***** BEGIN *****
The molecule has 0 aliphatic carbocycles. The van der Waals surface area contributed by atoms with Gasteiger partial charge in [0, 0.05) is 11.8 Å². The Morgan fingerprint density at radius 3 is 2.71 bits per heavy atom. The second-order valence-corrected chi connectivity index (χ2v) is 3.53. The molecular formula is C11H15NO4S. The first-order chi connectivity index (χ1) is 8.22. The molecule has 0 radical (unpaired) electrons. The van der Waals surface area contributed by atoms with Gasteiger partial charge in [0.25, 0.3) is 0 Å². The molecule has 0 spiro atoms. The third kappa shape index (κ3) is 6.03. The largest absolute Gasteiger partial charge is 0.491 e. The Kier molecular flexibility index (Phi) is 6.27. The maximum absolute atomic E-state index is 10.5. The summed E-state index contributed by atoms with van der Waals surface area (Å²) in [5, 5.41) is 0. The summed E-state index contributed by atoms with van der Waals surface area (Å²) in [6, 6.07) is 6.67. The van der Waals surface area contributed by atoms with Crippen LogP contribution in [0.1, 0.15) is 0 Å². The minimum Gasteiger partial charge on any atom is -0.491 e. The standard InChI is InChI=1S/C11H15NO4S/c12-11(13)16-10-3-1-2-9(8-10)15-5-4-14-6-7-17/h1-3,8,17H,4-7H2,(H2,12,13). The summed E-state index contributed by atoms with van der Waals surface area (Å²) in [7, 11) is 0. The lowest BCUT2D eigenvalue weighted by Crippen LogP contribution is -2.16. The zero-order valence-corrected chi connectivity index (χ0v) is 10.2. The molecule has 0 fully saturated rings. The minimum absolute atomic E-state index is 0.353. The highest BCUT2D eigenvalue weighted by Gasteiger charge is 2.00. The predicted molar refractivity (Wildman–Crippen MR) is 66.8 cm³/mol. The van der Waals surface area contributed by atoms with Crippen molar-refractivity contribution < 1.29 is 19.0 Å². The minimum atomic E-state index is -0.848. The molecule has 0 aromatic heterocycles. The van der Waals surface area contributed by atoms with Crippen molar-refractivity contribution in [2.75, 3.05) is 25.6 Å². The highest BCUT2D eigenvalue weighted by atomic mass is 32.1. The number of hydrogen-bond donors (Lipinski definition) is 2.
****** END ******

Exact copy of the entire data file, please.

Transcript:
The molecule has 0 aliphatic carbocycles. The van der Waals surface area contributed by atoms with Gasteiger partial charge in [0, 0.05) is 11.8 Å². The Morgan fingerprint density at radius 3 is 2.71 bits per heavy atom. The second-order valence-corrected chi connectivity index (χ2v) is 3.53. The molecular formula is C11H15NO4S. The first-order chi connectivity index (χ1) is 8.22. The molecule has 0 radical (unpaired) electrons. The van der Waals surface area contributed by atoms with Gasteiger partial charge in [0.25, 0.3) is 0 Å². The molecule has 0 spiro atoms. The third kappa shape index (κ3) is 6.03. The largest absolute Gasteiger partial charge is 0.491 e. The Kier molecular flexibility index (Phi) is 6.27. The maximum absolute atomic E-state index is 10.5. The summed E-state index contributed by atoms with van der Waals surface area (Å²) in [5, 5.41) is 0. The summed E-state index contributed by atoms with van der Waals surface area (Å²) in [6, 6.07) is 6.67. The van der Waals surface area contributed by atoms with Crippen LogP contribution in [0.1, 0.15) is 0 Å². The minimum Gasteiger partial charge on any atom is -0.491 e. The standard InChI is InChI=1S/C11H15NO4S/c12-11(13)16-10-3-1-2-9(8-10)15-5-4-14-6-7-17/h1-3,8,17H,4-7H2,(H2,12,13). The summed E-state index contributed by atoms with van der Waals surface area (Å²) in [7, 11) is 0. The lowest BCUT2D eigenvalue weighted by Crippen LogP contribution is -2.16. The zero-order valence-corrected chi connectivity index (χ0v) is 10.2. The molecule has 0 fully saturated rings. The minimum absolute atomic E-state index is 0.353. The highest BCUT2D eigenvalue weighted by Gasteiger charge is 2.00. The predicted molar refractivity (Wildman–Crippen MR) is 66.8 cm³/mol. The van der Waals surface area contributed by atoms with Crippen molar-refractivity contribution < 1.29 is 19.0 Å². The minimum atomic E-state index is -0.848. The molecule has 0 aromatic heterocycles. The van der Waals surface area contributed by atoms with Crippen molar-refractivity contribution in [2.75, 3.05) is 25.6 Å². The highest BCUT2D eigenvalue weighted by atomic mass is 32.1. The number of hydrogen-bond donors (Lipinski definition) is 2.